One of my favorite ways to evaluate radio station websites is a usability test. The goal is to get a feel for how real people use the website, and to figure out if there are any aspects of the site that present difficulties.

Usability tests are fairly simple to run. I recruit three people to evaluate the site. This test is not an exact science, so I am not concerned with their age, gender, or any other demographic characteristics; I just want people who know how to use the internet. (The only exception is for sports radio stations, where I want testers to have at least a casual interest in sports.)

I prefer to use testers who come from outside the radio station’s market because I want them to react to the website, not any prior knowledge they may have from listening to a station. If the site performs well with people who don’t know the brand, then it’s sure to do well with people who do.

One at a time, we bring these people in, sit them in front of a computer, and ask them to think out loud while they perform specific tasks on the website. For example, we may ask:

  • “You want to know more about the morning show. What can you tell me?”
  • “You’ve won a prize from the station. How do you get it?”
  • “You want to advertise on this station. How can you learn more about that?”

As we watch what they do, we learn a lot about what’s working on the website and what’s not. Inevitably, the first question I always ask in a usability test is this:

“What does this organization do?”

I have never seen a website pass the question on the first try. Not even websites that I’ve built myself, knowing that this would be the first question. Don’t take this for granted. In one test I performed, it took the tester ten minutes to figure out that they were looking at a radio station’s website.

The Tagline

I am in the process of developing a new website for Jacobs Media. We’ve already performed two usability tests on the forthcoming site. Sure enough, people struggled to answer that first question.

On an early version of the site, we used the tagline “Over 30 Years of Media Expertise and Innovation.” When asked what we do, one tester replied, “This company coaches people who are about to go out on a publicity tour, like an author of a new book.”

Fail.

So we learned that we needed to tell people that we worked with media companies, not individuals. We also felt that we needed to describe the specific problem that we solve for our clients. In the coming weeks, you’ll see what we came up with.

By the same token, the main text on a radio station’s website needs to clearly state what they do. If your station logo includes a dial position and frequency (“103.7 FM”), people will usually figure out that you’re a radio station. But if your station has a name that isn’t as obvious (“The Falcon,” “92X,” or “Harry FM”), you may need to reinforce the radio station message with an appropriate image, such as a tuner or sound waves.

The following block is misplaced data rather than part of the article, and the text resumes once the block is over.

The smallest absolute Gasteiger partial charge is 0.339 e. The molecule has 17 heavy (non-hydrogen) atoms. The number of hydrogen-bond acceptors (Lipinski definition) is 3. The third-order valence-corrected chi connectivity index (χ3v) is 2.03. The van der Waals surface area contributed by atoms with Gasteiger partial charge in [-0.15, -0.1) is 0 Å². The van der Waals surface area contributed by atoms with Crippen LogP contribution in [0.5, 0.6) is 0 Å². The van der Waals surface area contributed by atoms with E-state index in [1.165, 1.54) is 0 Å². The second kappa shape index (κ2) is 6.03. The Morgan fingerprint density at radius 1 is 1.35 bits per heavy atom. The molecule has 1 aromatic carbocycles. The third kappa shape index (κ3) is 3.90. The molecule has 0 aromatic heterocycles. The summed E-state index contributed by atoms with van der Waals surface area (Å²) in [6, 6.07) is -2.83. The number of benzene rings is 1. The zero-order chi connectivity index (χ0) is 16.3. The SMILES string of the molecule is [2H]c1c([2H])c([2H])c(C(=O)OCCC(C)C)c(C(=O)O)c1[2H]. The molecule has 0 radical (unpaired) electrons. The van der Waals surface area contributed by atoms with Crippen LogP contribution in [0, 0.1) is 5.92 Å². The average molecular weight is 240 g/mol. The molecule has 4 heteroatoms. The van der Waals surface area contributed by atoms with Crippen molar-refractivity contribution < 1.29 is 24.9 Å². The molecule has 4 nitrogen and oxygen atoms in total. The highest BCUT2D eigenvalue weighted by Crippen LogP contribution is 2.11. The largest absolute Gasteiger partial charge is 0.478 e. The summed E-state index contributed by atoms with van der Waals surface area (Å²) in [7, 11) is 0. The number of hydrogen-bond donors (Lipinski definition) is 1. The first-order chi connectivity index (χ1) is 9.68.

Your station’s tagline is equally important. If your station uses a tagline like “Today’s Hottest Country” or “The Best Hip Hop and R&B,” people will have an easy time figuring out what type of music your station plays. But while a tagline like “Today’s Best Variety” or “Mix Music” may make sense sandwiched between songs on the air, it can lose that context on your website.

The Image

We struggled with the homepage image on the forthcoming Jacobs Media site. We provide “strategy and research for media companies.” Unfortunately, none of those words are particularly visual. (Quick: Close your eyes and think of “strategy.” What picture popped into your head?) This challenge prompted a lot of back and forth with our graphic designer. You’ll see what we settled on in the coming weeks. For now, here’s one of the images we rejected:
SethArticle-031416_400Fortunately, for radio stations it is much easier to come up with an image that illustrates what they do. The simplest way is to offer up an image featuring a handful of recognizable core artists. If you play the Red Hot Chili Peppers, the Foo Fighters, and Coldplay, stick them in a montage and make it the central image on the website.

Too often, radio stations use a slideshow on their homepage. As a result, the first image people see when they come to a station’s homepage is a coffee sponsor logo or a photo of the C-level band playing in town this weekend. These images do not help visitors answer the question, “What does this organization do?”

Don’t take this question for granted. It’s not as straight-forward as you might think. We’ve been giving it a lot of thought here at Jacobs Media, in no small part because what we do for clients has evolved as technology has evolved. Soon, you’ll see how we chose to express it on our new website.

If you have any questions about website performance and usability testing, please reach out to me.

Editor’s Note: The views and opinions of the above article do not necessarily reflect those of the MAB. Contact the MAB for information on the MAB’s official editorial policy.

Editorial: 7 Places Forms Should Appear on Your Radio Station’s Website

Seth ReslerBy: Seth Resler, Jacobs Media

In my time at Jacobs Media, I’ve talked about how to use a Content Marketing Strategy to bring all of your digital tools together into a single coherent strategy. The first step in that strategy is to create content (translation: a blog) to attract people to your website from social media, search engines, and your airwaves.

But getting them to your website is just half the battle. Once they’re there, you want them to do something. Maybe multiple somethings. The somethings are called Goals.